>> She had so many mirrors around the house--

indoors, outdoors, inside the canopy of her bed.

They were a tool for her to pose.

She was composing her identities.

>> BOWEN: Gannit Ankori is the director of the Rose Art Museum,

now presenting Frida Kahlo: POSE,

a show she co-curated tracing the path to an icon.

How mindful was she that there was an audience for most,

if not all of these photographs?

>> Well, I think that she was very mindful

and she used to give her photographs, autograph them

and give them to people, and tell them,

"Don't forget me, never forget me."

>> BOWEN: The unforgettable face was first and often captured

by Kahlo's father, Guillermo, an architectural photographer

who charted his daughter's transition

from a cheerful toddler to a young woman disabled

after a bout with polio,

then severe injuries resulting from a bus accident

that left her literally at pains to emerge as someone new.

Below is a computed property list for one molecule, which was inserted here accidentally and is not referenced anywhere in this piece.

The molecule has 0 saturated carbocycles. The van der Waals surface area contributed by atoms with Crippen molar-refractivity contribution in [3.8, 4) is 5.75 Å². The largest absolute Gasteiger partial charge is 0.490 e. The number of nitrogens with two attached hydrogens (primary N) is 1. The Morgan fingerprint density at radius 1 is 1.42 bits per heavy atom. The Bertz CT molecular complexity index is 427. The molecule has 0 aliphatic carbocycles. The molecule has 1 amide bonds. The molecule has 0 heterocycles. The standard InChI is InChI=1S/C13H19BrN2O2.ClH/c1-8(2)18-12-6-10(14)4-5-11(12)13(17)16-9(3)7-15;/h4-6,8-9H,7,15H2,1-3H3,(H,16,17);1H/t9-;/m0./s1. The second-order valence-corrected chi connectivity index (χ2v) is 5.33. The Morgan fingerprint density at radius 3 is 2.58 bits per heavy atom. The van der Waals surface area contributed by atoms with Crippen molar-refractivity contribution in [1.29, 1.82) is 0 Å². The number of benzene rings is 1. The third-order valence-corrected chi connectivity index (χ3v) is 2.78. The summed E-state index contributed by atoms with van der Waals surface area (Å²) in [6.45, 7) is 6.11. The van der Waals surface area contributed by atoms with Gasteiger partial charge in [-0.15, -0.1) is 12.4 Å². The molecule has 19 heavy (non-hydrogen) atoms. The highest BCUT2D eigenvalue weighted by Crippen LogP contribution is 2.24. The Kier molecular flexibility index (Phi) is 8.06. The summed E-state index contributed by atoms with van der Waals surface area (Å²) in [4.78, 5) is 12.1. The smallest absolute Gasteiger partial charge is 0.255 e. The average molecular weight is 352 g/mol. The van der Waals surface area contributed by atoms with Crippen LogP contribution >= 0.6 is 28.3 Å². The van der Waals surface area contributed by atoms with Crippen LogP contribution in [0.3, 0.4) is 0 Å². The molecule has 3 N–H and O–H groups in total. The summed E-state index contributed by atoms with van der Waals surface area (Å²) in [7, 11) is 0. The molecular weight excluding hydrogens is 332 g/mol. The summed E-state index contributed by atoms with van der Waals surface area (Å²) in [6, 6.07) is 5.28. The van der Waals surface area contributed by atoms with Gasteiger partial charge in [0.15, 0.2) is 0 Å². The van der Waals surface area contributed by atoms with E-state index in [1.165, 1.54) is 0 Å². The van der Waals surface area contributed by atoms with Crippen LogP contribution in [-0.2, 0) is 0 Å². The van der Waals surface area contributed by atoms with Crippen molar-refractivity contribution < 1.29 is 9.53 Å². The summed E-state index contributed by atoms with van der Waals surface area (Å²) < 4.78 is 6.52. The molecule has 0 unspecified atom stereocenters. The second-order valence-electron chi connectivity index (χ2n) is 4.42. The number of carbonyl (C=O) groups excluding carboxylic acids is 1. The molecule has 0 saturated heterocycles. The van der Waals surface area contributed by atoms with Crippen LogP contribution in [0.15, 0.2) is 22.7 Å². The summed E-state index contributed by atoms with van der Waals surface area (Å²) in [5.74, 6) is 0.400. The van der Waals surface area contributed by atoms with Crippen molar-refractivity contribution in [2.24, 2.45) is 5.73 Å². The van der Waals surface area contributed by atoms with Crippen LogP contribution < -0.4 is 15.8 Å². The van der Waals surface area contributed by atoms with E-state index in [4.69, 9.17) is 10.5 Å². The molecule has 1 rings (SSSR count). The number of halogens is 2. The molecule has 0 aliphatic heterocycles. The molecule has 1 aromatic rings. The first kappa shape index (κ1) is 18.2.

>> What's special about her is that she took all of that

and not only survived, but thrived

and created something that's so impactful.

>> BOWEN: In her early 20s, Kahlo adopted what became

her signature style.

While others were taking their fashion cues

from Europe and Hollywood,

she began wearing the dress of Indigenous women

throughout Mexico, a nod to her pride in her Mexican heritage.

>> She established a relationship

between her wounded body and dress from a very early age.

>> BOWEN: Longtime Kahlo scholar Circe Henestrosa

says that while Kahlo's dress was inspired

by the powerful women traditionally wearing

this style, it also disguised her disabilities.

>> This dress is composed by a headpiece and a short huipil

and a long skirt.

All the adornment of this dress

is concentrated from the torso up, distracting the viewer

from her wounded legs and her broken body.

>> BOWEN: The focus on her upper body also accentuated

what would become Kahlo's hallmark monobrow and mustache.

>> It informs also her gender identity,

because her choice of dress and her construction of identity

is not only informed by her ethnicity and disability

and political outlook, but also by her queer identity.

>> BOWEN: Among Kahlo's identities: a masculine one.

>> She was posing as a man when she was 19.

This is a time when gender fluidity,

there was no name for that.

But she was performing that in front of her father's camera.